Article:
In FIG. 6B, the output of the voltage detector 16, shown in FIG. 3, or the second voltage detector 44, shown in FIG. 4, or the voltage detector 60 shown in FIG. 5 is scaled. A summation node receives the scaled voltage signal and the voltage. The output of the summation node reflects the amplitude of the power.

In FIG. 6C, the outputs of the detectors, e.g. current detector 12 b and voltage detector 16 in FIG. 3 or first and second voltage detectors 38, 44 of FIG. 4, or current detector 62 and voltage detector 60 of FIG. 5 are received by a multiplication node. The output of the multiplication node reflects the power.

Patent Citations
Cited PatentFiling datePublication dateApplicantTitle
US6081161 *18 May 199827 Jun 2000Omnipoint CorporationAmplifier with dynamatically adaptable supply voltage
US6430402 *14 Sep 19986 Aug 2002Conexant Systems, Inc.Power amplifier saturation prevention method, apparatus, and communication system incorporating the same
Referenced by
Citing PatentFiling datePublication dateApplicantTitle
US7250818 *1 Apr 200531 Jul 2007Motorola, Inc.RF power amplifier circuit and RF transmitter and terminal including it
US7595694 *19 Feb 200829 Sep 2009Renesas Technology Corp.Electronics parts for high frequency power amplifier
US8004269 *29 Jul 200823 Aug 2011Rf Micro Devices, Inc.Wide bandwidth measurement of RF power into an arbitrary impedance load
US8022688 *6 Feb 200920 Sep 2011Black Sand Technologies, Inc.RF power detector
US8099066 *7 Oct 200817 Jan 2012Marvell International Ltd.System and method for controlling true output power of a transmitter
US8344806 *29 Sep 20101 Jan 2013Amalfi Semiconductor, Inc.Power amplifier with power feedback
US861119122 May 200817 Dec 2013Fairfield Industries, Inc.Land based unit for seismic data acquisition
Classifications
U.S. Classification330/140, 330/129, 330/285
International ClassificationH03G3/30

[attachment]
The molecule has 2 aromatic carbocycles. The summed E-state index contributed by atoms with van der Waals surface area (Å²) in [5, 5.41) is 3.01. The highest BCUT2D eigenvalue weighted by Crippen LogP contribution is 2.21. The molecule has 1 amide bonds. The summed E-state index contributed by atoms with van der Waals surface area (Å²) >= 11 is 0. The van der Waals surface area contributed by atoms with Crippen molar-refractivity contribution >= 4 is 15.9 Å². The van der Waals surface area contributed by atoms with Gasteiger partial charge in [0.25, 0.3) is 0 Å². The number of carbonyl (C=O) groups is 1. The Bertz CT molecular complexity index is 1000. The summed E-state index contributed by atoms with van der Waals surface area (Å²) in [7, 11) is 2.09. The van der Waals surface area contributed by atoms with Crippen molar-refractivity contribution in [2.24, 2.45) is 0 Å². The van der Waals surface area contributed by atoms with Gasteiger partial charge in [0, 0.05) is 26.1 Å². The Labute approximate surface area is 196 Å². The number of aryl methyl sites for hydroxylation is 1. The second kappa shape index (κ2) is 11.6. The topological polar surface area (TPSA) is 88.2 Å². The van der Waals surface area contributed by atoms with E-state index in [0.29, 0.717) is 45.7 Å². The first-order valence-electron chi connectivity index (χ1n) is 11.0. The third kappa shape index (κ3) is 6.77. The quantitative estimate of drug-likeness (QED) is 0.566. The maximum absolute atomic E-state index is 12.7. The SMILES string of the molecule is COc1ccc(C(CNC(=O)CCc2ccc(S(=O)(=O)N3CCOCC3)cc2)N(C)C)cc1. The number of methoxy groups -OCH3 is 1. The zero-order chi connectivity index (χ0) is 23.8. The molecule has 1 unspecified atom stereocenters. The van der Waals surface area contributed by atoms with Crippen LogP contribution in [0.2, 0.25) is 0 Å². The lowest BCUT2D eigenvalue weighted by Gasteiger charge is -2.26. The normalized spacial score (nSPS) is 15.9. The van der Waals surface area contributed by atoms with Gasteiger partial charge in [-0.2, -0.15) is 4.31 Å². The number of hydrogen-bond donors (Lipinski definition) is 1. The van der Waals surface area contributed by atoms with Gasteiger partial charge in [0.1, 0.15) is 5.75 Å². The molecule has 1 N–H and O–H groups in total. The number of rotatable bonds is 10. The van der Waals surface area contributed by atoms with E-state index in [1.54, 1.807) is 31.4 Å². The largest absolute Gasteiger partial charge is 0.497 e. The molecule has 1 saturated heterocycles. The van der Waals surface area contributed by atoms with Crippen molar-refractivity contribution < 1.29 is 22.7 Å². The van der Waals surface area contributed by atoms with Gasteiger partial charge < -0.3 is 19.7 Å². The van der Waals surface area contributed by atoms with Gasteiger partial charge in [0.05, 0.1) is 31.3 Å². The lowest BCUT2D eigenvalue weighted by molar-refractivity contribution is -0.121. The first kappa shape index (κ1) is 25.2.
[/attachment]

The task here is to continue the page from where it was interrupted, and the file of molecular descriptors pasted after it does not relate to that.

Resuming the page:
Cooperative ClassificationG01R31/3163, H03G3/3042
European ClassificationG01R31/3163, H03G3/30D2
Legal Events
DateCodeEventDescription
24 Sep 2013FPExpired due to failure to pay maintenance fee
Effective date: 20130802
2 Aug 2013LAPSLapse for failure to pay maintenance fees
20 Mar 2013REMIMaintenance fee reminder mailed
31 Dec 2008FPAYFee payment
Year of fee payment: 4
24 Feb 2006ASAssignment
Owner name: CITICORP NORTH AMERICA, INC., DELAWARE
Free format text: SECURITY AGREEMENT;ASSIGNOR:AVAGO TECHNOLOGIES GENERAL IP (SINGAPORE) PTE. LTD.;REEL/FRAME:017207/0882
Effective date: 20051201
Owner name: CITICORP NORTH AMERICA, INC.,DELAWARE
Free format text: SECURITY AGREEMENT;ASSIGNOR:AVAGO TECHNOLOGIES GENERAL IP (SINGAPORE) PTE. LTD.;US-ASSIGNMENT DATABASE UPDATED:20100203;REEL/FRAME:17207/882
Free format text: SECURITY AGREEMENT;ASSIGNOR:AVAGO TECHNOLOGIES GENERAL IP (SINGAPORE) PTE. LTD.;US-ASSIGNMENT DATABASE UPDATED:20100316;REEL/FRAME:17207/882
Free format text: SECURITY AGREEMENT;ASSIGNOR:AVAGO TECHNOLOGIES GENERAL IP (SINGAPORE) PTE. LTD.;US-ASSIGNMENT DATABASE UPDATED:20100323;REEL/FRAME:17207/882
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22 Feb 2006ASAssignment
Owner name: AVAGO TECHNOLOGIES GENERAL IP PTE. LTD., SINGAPORE
Free format text: ASSIGNMENT OF ASSIGNORS INTEREST;ASSIGNOR:AGILENT TECHNOLOGIES, INC.;REEL/FRAME:017207/0020
Effective date: 20051201
17 Nov 2003ASAssignment
Owner name: AGILENT TECHNOLOGIES, INC., COLORADO
Free format text: ASSIGNMENT OF ASSIGNORS INTEREST;ASSIGNORS:CAMNITZ, LOVELL H.;JANSEN, BARTHOLOMEUS HENDRIK;PARKHURST, RAY MYRON JR.;REEL/FRAME:014129/0849
Effective date: 20030731